I'm getting old and forgetful.

Everyone here knows the difference between theorem, corollary, lemma, proposition, conjecture, axiom, and postulate.

I once heard another one, a Latin term, that IIRC meant something like "illustrative example." The only example I ever found of it being used was from Euler.

It may be rare, but I like having a complete list. Can someone help me out and remind me what this mathematical term is?

  • $\begingroup$ "Everyone here knows the difference between theorem, corollary, lemma and proposition" - I certainly don't, except in a very vague touchy-feely way. "Conjecture" is quite clear. I have never understood the ancient Greek distinction between axiom and postulate. And pace you and GEdgar a scholium is a comment not an example. $\endgroup$
    – Rob Arthan
    Mar 12 at 0:27
  • $\begingroup$ In legal and other settings, it can be a comment. I don’t believe that is how Newton and Euler used it. $\endgroup$ Mar 12 at 23:05
  • $\begingroup$ And the fact that you recognize that it is difficult to distinguish, from the entire list, postulate vs axiom tells me that you understand what the words mean. I don’t understand how it would be touchy-feely. $\endgroup$ Mar 12 at 23:13
  • $\begingroup$ I know what postulate and axiom mean, but I have never understood what the ancient Greek distinction between (the words that we translate as) postulate and axiom was (this could well be due to lack of diligence on my part). The differences between theorem, lemma and proposition as currently used are undoubtedly touchy-feely - how do some excellent authors get away without ever calling a result a proposition, for example? So you really can't claim that "everyone here knows the distinction between ...". $\endgroup$
    – Rob Arthan
    Mar 12 at 23:21
  • $\begingroup$ I can, because the statement was not made as a formal predicate. Although I can also understand why there would be many people here who view it that way... $\endgroup$ Mar 12 at 23:50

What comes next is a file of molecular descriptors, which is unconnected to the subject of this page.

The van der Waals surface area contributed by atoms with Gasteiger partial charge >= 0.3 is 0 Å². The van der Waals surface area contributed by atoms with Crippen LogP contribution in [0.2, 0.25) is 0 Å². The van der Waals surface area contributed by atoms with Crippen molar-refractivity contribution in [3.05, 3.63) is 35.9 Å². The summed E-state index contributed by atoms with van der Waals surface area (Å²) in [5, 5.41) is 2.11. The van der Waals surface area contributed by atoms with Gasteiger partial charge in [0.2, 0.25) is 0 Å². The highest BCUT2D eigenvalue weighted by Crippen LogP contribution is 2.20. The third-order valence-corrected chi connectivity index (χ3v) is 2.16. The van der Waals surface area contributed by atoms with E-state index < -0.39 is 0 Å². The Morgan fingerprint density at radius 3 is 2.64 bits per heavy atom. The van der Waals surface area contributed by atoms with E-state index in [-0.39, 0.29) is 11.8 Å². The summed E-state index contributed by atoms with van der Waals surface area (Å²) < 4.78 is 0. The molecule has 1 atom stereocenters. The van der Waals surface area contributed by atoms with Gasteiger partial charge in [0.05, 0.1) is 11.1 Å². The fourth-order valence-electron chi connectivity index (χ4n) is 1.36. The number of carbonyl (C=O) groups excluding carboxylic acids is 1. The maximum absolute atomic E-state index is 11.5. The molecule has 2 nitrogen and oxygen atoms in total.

Here is one, which I like:

scholium NOUN (pl. scholia)
Pronunciation /ˈskəʊlɪəm/
A marginal note or explanatory comment made by a scholiast.
‘They fall into two categories: the first, a group of ten plays which have been transmitted to us in our medieval manuscripts complete with the accumulation of ancient notes and comments that we call scholia.’
Mid 16th century modern Latin, from Greek skholion, from skholē ‘learned discussion’.

  • $\begingroup$ That's it! Thanks! It seems Newton used them too... $\endgroup$ Mar 11 at 16:11
  • 2
    $\begingroup$ I had a very old prof, of some renown, whose every second word seemed to be an expletive, some of which were sadly unknown to me. So naturally, when he used 'scholium,' my hopes had been high... $\endgroup$
    – peter a g
    Mar 11 at 16:15
  • $\begingroup$ @peterag: how does "scholium" qualify as an expletive? Can you please tell us more of your old professor's expletives? $\endgroup$
    – Rob Arthan
    Mar 12 at 0:22
  • $\begingroup$ @RobArthan it does not qualify as an expletive, of course..., but he exclaimed the word, before writing it down on the board, so it could have been. And, no, I will NOT share any of his characteristic idioms - for, old as I thought he was at the time [he did look old], he seems still to be v. much among the living. $\endgroup$
    – peter a g
    Mar 12 at 1:43
  • $\begingroup$ @RobArthan and I did say 'some' expletives were unknown to me. My grasp of Anglo-Saxon was sufficient for most... e.g., as in, "let's prove this f-er." $\endgroup$
    – peter a g
    Mar 12 at 1:47

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